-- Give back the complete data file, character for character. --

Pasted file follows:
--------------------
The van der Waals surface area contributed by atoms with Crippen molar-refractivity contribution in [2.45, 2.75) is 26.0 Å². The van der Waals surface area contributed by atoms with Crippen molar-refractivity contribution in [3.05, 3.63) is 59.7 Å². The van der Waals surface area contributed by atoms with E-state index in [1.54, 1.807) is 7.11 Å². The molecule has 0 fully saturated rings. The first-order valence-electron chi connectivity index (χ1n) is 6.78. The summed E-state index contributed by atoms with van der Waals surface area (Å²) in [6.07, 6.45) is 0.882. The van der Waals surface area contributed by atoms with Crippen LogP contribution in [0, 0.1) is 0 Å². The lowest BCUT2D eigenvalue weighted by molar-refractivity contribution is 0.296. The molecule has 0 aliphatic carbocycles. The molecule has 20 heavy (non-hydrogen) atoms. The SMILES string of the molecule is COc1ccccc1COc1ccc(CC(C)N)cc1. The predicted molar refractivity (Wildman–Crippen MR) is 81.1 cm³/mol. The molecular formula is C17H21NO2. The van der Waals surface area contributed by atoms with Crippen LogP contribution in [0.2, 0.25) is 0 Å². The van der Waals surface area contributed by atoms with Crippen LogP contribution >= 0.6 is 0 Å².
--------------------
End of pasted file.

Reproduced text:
The van der Waals surface area contributed by atoms with Crippen molar-refractivity contribution in [2.45, 2.75) is 26.0 Å². The van der Waals surface area contributed by atoms with Crippen molar-refractivity contribution in [3.05, 3.63) is 59.7 Å². The van der Waals surface area contributed by atoms with E-state index in [1.54, 1.807) is 7.11 Å². The molecule has 0 fully saturated rings. The first-order valence-electron chi connectivity index (χ1n) is 6.78. The summed E-state index contributed by atoms with van der Waals surface area (Å²) in [6.07, 6.45) is 0.882. The van der Waals surface area contributed by atoms with Crippen LogP contribution in [0, 0.1) is 0 Å². The lowest BCUT2D eigenvalue weighted by molar-refractivity contribution is 0.296. The molecule has 0 aliphatic carbocycles. The molecule has 20 heavy (non-hydrogen) atoms. The SMILES string of the molecule is COc1ccccc1COc1ccc(CC(C)N)cc1. The predicted molar refractivity (Wildman–Crippen MR) is 81.1 cm³/mol. The molecular formula is C17H21NO2. The van der Waals surface area contributed by atoms with Crippen LogP contribution in [0.2, 0.25) is 0 Å². The van der Waals surface area contributed by atoms with Crippen LogP contribution >= 0.6 is 0 Å².